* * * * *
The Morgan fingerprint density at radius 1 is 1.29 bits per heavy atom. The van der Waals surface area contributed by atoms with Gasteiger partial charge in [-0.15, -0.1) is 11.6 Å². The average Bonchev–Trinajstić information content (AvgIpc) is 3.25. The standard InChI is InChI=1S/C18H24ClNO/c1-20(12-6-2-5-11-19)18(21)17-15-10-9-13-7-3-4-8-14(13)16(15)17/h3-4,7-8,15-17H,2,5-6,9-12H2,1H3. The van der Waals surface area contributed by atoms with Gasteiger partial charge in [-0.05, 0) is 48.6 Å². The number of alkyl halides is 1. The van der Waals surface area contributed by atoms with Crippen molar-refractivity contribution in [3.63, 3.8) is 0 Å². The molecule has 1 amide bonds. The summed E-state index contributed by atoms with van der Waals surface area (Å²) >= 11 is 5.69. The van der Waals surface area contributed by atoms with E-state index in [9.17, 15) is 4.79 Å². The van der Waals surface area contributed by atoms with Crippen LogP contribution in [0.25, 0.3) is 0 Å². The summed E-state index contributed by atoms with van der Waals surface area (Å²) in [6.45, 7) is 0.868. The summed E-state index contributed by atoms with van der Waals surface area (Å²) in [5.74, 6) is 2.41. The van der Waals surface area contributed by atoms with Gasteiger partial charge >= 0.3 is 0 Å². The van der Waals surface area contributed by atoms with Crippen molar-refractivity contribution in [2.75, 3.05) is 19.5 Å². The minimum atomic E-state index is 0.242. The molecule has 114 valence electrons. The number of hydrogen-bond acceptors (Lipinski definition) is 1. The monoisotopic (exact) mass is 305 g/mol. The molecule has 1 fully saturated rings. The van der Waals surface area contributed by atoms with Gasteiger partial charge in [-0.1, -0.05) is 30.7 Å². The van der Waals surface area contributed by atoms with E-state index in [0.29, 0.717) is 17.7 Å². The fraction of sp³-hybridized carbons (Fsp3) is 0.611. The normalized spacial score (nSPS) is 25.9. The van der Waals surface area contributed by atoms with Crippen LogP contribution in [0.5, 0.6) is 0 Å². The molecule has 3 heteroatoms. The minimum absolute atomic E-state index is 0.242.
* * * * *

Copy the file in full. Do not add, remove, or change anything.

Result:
The Morgan fingerprint density at radius 1 is 1.29 bits per heavy atom. The van der Waals surface area contributed by atoms with Gasteiger partial charge in [-0.15, -0.1) is 11.6 Å². The average Bonchev–Trinajstić information content (AvgIpc) is 3.25. The standard InChI is InChI=1S/C18H24ClNO/c1-20(12-6-2-5-11-19)18(21)17-15-10-9-13-7-3-4-8-14(13)16(15)17/h3-4,7-8,15-17H,2,5-6,9-12H2,1H3. The van der Waals surface area contributed by atoms with Gasteiger partial charge in [-0.05, 0) is 48.6 Å². The number of alkyl halides is 1. The van der Waals surface area contributed by atoms with Crippen molar-refractivity contribution in [3.63, 3.8) is 0 Å². The molecule has 1 amide bonds. The summed E-state index contributed by atoms with van der Waals surface area (Å²) >= 11 is 5.69. The van der Waals surface area contributed by atoms with E-state index in [9.17, 15) is 4.79 Å². The van der Waals surface area contributed by atoms with Crippen LogP contribution in [0.25, 0.3) is 0 Å². The summed E-state index contributed by atoms with van der Waals surface area (Å²) in [6.45, 7) is 0.868. The summed E-state index contributed by atoms with van der Waals surface area (Å²) in [5.74, 6) is 2.41. The van der Waals surface area contributed by atoms with Gasteiger partial charge >= 0.3 is 0 Å². The van der Waals surface area contributed by atoms with Crippen molar-refractivity contribution in [2.75, 3.05) is 19.5 Å². The minimum atomic E-state index is 0.242. The molecule has 114 valence electrons. The number of hydrogen-bond acceptors (Lipinski definition) is 1. The monoisotopic (exact) mass is 305 g/mol. The molecule has 1 fully saturated rings. The van der Waals surface area contributed by atoms with Gasteiger partial charge in [-0.1, -0.05) is 30.7 Å². The van der Waals surface area contributed by atoms with E-state index in [0.29, 0.717) is 17.7 Å². The fraction of sp³-hybridized carbons (Fsp3) is 0.611. The normalized spacial score (nSPS) is 25.9. The van der Waals surface area contributed by atoms with Crippen LogP contribution in [0.5, 0.6) is 0 Å². The molecule has 3 heteroatoms. The minimum absolute atomic E-state index is 0.242.